As we helped these individuals, I witnessed the enormous impact these water-damaged homes had on the health of those who were living inside of them. That’s where my passion for this issue began as more and more lives were torn apart by toxic indoor environments. I also began to notice how insurance companies handled the situations due to their lack of education and awareness, which meant many of these people weren’t able to properly handle the situations in their homes. That ultimately led to their feeling increasingly unwell the longer they remained in the toxic space.
Another piece of the puzzle I realized is that anyone coming to us for help after the hurricane often already had remediation done to resolve the issues, but they were still feeling sick. That was the "ah-ha moment" that led to me recognize that the normal way of completing a remediation project wasn’t working. You can’t just slap a cosmetic band-aid on an indoor contamination issue — the growth will grow back or toxic particles will continue to exist in the space. Essentially, there was no standard for the industry, which was triggering all of these systemic and chronic issues.
This led me down the rabbit hole of diving into science and understanding more about these indoor contaminants. I was dedicated to figuring out how to properly remove them so that families could move back into their homes and live healthier lives. Eventually, I put all of the pieces together and created a protocol that can effectively eliminate contamination (including bacteria and mycotoxins) and resolve the issue that led to the problem in the first place. This process is what HomeCleanse is founded on and how we help create healthy home environments for our clients.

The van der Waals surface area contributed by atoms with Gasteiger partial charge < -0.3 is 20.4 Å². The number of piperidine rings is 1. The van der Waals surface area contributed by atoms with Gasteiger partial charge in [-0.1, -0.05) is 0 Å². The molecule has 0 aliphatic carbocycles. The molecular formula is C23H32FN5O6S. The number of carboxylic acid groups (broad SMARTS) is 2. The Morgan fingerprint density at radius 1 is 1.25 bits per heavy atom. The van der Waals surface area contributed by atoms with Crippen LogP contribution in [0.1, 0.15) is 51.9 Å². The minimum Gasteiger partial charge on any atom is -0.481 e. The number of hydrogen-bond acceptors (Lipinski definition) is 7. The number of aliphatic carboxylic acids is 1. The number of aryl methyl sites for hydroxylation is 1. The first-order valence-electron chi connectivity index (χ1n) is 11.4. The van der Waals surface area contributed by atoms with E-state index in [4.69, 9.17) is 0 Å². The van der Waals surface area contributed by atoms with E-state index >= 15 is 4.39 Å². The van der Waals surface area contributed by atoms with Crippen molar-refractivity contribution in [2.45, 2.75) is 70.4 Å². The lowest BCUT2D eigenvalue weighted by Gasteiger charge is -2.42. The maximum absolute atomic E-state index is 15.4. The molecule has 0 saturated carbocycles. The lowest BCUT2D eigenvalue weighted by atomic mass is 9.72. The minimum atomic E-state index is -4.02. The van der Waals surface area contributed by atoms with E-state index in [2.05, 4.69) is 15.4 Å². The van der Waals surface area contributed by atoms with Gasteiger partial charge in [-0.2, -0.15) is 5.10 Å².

These health problems could be due to mold
What are some of the health problems caused by household mold?
The tricky thing about mold is that no two people respond to exposure the same way. One person could only experience lower energy levels, while another has over 30 symptoms or develops an autoimmune condition. A lack of research dedicated to this topic, on top of the lack of awareness, also makes it harder to pinpoint if exposure to these contaminants is the problem.
That being said, a few common symptoms I’ve seen my clients suffer from include:
- Headaches and migraines
- Allergy symptoms and persistent colds
- Chronic fatigue and decreased physical mobility
- Hives, eczema, skin rashes
- Brain fog and cognitive difficulty
- Hormone disruption and infertility
One of the main things to keep in mind is that any symptom experienced will be chronic because they’re living inside of the problem. As long as the exposure continues, those particles will keep building up in the body and trigger those adverse reactions.
We’re also noticing that many autoimmune conditions are triggered or work in tandem with mold exposure as the immune system is compromised. A few include Lyme disease, Hashimoto’s, mast cell activation syndrome, and chronic fatigue syndrome.
Here’s how you can keep your home mold free
How can you tell if your medical condition was caused by mold or by something else?